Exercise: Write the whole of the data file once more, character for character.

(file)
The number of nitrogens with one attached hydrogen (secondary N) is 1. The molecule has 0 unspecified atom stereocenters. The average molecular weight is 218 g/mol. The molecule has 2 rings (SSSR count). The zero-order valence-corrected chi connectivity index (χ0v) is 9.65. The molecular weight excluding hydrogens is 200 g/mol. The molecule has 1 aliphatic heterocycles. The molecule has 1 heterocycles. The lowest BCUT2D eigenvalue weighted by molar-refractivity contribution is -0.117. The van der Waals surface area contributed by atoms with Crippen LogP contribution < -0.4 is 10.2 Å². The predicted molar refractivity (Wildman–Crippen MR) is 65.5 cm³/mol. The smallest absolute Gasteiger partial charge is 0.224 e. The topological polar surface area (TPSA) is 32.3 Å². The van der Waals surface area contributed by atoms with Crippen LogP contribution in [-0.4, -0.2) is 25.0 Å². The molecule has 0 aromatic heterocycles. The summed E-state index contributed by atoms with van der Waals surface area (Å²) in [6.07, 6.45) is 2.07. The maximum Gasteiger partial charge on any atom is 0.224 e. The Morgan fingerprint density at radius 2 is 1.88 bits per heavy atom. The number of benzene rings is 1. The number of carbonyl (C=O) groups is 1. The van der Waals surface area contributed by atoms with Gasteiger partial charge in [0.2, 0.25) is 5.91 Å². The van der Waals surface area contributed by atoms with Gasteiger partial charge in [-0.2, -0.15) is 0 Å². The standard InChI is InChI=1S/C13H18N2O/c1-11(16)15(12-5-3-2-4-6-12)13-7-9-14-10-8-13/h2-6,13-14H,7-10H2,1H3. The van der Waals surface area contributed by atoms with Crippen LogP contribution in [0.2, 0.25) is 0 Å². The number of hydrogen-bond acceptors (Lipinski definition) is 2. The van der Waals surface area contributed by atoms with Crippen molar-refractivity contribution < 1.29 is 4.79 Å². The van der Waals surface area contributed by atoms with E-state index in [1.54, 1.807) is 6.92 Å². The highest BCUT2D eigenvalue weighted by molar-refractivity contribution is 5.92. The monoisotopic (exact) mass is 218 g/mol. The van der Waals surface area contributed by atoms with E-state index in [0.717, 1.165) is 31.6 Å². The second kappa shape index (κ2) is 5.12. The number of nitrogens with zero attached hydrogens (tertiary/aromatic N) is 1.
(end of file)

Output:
The number of nitrogens with one attached hydrogen (secondary N) is 1. The molecule has 0 unspecified atom stereocenters. The average molecular weight is 218 g/mol. The molecule has 2 rings (SSSR count). The zero-order valence-corrected chi connectivity index (χ0v) is 9.65. The molecular weight excluding hydrogens is 200 g/mol. The molecule has 1 aliphatic heterocycles. The molecule has 1 heterocycles. The lowest BCUT2D eigenvalue weighted by molar-refractivity contribution is -0.117. The van der Waals surface area contributed by atoms with Crippen LogP contribution < -0.4 is 10.2 Å². The predicted molar refractivity (Wildman–Crippen MR) is 65.5 cm³/mol. The smallest absolute Gasteiger partial charge is 0.224 e. The topological polar surface area (TPSA) is 32.3 Å². The van der Waals surface area contributed by atoms with Crippen LogP contribution in [-0.4, -0.2) is 25.0 Å². The molecule has 0 aromatic heterocycles. The summed E-state index contributed by atoms with van der Waals surface area (Å²) in [6.07, 6.45) is 2.07. The maximum Gasteiger partial charge on any atom is 0.224 e. The Morgan fingerprint density at radius 2 is 1.88 bits per heavy atom. The number of benzene rings is 1. The number of carbonyl (C=O) groups is 1. The van der Waals surface area contributed by atoms with Gasteiger partial charge in [0.2, 0.25) is 5.91 Å². The van der Waals surface area contributed by atoms with Gasteiger partial charge in [-0.2, -0.15) is 0 Å². The standard InChI is InChI=1S/C13H18N2O/c1-11(16)15(12-5-3-2-4-6-12)13-7-9-14-10-8-13/h2-6,13-14H,7-10H2,1H3. The van der Waals surface area contributed by atoms with Crippen LogP contribution in [0.2, 0.25) is 0 Å². The number of hydrogen-bond acceptors (Lipinski definition) is 2. The van der Waals surface area contributed by atoms with Crippen molar-refractivity contribution < 1.29 is 4.79 Å². The van der Waals surface area contributed by atoms with E-state index in [1.54, 1.807) is 6.92 Å². The highest BCUT2D eigenvalue weighted by molar-refractivity contribution is 5.92. The monoisotopic (exact) mass is 218 g/mol. The van der Waals surface area contributed by atoms with E-state index in [0.717, 1.165) is 31.6 Å². The second kappa shape index (κ2) is 5.12. The number of nitrogens with zero attached hydrogens (tertiary/aromatic N) is 1.